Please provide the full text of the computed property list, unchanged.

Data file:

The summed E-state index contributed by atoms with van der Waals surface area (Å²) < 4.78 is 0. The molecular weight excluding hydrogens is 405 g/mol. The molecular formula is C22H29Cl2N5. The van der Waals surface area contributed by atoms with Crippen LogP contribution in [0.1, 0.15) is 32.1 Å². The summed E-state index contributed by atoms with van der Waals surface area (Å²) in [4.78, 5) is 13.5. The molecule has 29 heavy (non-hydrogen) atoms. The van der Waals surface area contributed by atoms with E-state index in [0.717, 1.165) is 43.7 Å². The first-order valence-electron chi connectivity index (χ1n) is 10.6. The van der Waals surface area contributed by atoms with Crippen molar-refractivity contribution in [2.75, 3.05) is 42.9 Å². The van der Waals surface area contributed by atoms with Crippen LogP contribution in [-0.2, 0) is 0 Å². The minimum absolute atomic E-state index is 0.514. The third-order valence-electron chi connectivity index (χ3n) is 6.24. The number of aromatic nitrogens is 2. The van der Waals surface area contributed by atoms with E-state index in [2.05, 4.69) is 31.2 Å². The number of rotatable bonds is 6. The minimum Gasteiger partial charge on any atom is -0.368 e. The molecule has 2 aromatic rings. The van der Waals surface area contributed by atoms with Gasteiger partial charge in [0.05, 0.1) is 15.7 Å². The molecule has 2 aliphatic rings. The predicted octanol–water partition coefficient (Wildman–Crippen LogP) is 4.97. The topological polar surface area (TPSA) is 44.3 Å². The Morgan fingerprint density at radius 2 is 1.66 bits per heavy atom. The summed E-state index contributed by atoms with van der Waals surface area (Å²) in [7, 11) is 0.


The summed E-state index contributed by atoms with van der Waals surface area (Å²) < 4.78 is 0. The molecular weight excluding hydrogens is 405 g/mol. The molecular formula is C22H29Cl2N5. The van der Waals surface area contributed by atoms with Crippen LogP contribution in [0.1, 0.15) is 32.1 Å². The summed E-state index contributed by atoms with van der Waals surface area (Å²) in [4.78, 5) is 13.5. The molecule has 29 heavy (non-hydrogen) atoms. The van der Waals surface area contributed by atoms with E-state index in [0.717, 1.165) is 43.7 Å². The first-order valence-electron chi connectivity index (χ1n) is 10.6. The van der Waals surface area contributed by atoms with Crippen molar-refractivity contribution in [2.75, 3.05) is 42.9 Å². The van der Waals surface area contributed by atoms with Crippen LogP contribution in [-0.2, 0) is 0 Å². The minimum absolute atomic E-state index is 0.514. The third-order valence-electron chi connectivity index (χ3n) is 6.24. The number of aromatic nitrogens is 2. The van der Waals surface area contributed by atoms with E-state index in [2.05, 4.69) is 31.2 Å². The number of rotatable bonds is 6. The minimum Gasteiger partial charge on any atom is -0.368 e. The molecule has 2 aromatic rings. The van der Waals surface area contributed by atoms with Gasteiger partial charge in [0.05, 0.1) is 15.7 Å². The molecule has 2 aliphatic rings. The predicted octanol–water partition coefficient (Wildman–Crippen LogP) is 4.97. The topological polar surface area (TPSA) is 44.3 Å². The Morgan fingerprint density at radius 2 is 1.66 bits per heavy atom. The summed E-state index contributed by atoms with van der Waals surface area (Å²) in [7, 11) is 0.